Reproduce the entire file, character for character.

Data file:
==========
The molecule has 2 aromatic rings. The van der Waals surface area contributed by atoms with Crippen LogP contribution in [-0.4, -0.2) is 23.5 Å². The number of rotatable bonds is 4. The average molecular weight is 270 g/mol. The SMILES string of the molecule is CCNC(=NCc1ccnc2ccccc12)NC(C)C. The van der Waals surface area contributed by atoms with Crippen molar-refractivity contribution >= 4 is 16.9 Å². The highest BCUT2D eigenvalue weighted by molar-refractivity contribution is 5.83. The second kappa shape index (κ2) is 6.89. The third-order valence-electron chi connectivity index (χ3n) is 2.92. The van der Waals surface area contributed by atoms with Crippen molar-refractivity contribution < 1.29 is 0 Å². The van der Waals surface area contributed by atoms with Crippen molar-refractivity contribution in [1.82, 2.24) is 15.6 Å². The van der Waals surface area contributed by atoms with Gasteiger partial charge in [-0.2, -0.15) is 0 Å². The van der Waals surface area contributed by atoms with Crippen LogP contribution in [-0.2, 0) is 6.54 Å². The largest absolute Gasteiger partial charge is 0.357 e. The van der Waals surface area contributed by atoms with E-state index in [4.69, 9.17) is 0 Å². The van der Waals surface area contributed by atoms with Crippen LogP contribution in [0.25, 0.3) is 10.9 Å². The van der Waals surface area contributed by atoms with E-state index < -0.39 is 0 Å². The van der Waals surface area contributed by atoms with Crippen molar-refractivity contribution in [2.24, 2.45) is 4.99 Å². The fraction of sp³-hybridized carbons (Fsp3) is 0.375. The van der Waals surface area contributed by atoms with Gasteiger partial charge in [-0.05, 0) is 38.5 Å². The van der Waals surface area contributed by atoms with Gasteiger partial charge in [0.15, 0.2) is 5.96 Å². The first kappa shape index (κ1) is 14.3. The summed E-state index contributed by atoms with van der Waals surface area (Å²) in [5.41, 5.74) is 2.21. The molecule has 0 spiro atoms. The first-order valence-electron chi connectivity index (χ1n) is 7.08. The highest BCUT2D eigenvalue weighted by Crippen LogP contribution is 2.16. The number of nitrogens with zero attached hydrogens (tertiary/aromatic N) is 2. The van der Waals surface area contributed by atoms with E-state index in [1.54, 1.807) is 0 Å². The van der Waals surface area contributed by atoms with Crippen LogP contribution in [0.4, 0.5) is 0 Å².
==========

The molecule has 2 aromatic rings. The van der Waals surface area contributed by atoms with Crippen LogP contribution in [-0.4, -0.2) is 23.5 Å². The number of rotatable bonds is 4. The average molecular weight is 270 g/mol. The SMILES string of the molecule is CCNC(=NCc1ccnc2ccccc12)NC(C)C. The van der Waals surface area contributed by atoms with Crippen molar-refractivity contribution >= 4 is 16.9 Å². The highest BCUT2D eigenvalue weighted by molar-refractivity contribution is 5.83. The second kappa shape index (κ2) is 6.89. The third-order valence-electron chi connectivity index (χ3n) is 2.92. The van der Waals surface area contributed by atoms with Crippen molar-refractivity contribution < 1.29 is 0 Å². The van der Waals surface area contributed by atoms with Crippen molar-refractivity contribution in [1.82, 2.24) is 15.6 Å². The van der Waals surface area contributed by atoms with Gasteiger partial charge in [-0.2, -0.15) is 0 Å². The van der Waals surface area contributed by atoms with Crippen LogP contribution in [-0.2, 0) is 6.54 Å². The largest absolute Gasteiger partial charge is 0.357 e. The van der Waals surface area contributed by atoms with E-state index in [4.69, 9.17) is 0 Å². The van der Waals surface area contributed by atoms with Crippen LogP contribution in [0.25, 0.3) is 10.9 Å². The van der Waals surface area contributed by atoms with E-state index < -0.39 is 0 Å². The van der Waals surface area contributed by atoms with Crippen molar-refractivity contribution in [2.24, 2.45) is 4.99 Å². The fraction of sp³-hybridized carbons (Fsp3) is 0.375. The van der Waals surface area contributed by atoms with Gasteiger partial charge in [-0.05, 0) is 38.5 Å². The van der Waals surface area contributed by atoms with Gasteiger partial charge in [0.15, 0.2) is 5.96 Å². The first kappa shape index (κ1) is 14.3. The summed E-state index contributed by atoms with van der Waals surface area (Å²) in [5.41, 5.74) is 2.21. The molecule has 0 spiro atoms. The first-order valence-electron chi connectivity index (χ1n) is 7.08. The highest BCUT2D eigenvalue weighted by Crippen LogP contribution is 2.16. The number of nitrogens with zero attached hydrogens (tertiary/aromatic N) is 2. The van der Waals surface area contributed by atoms with E-state index in [1.54, 1.807) is 0 Å². The van der Waals surface area contributed by atoms with Crippen LogP contribution in [0.4, 0.5) is 0 Å².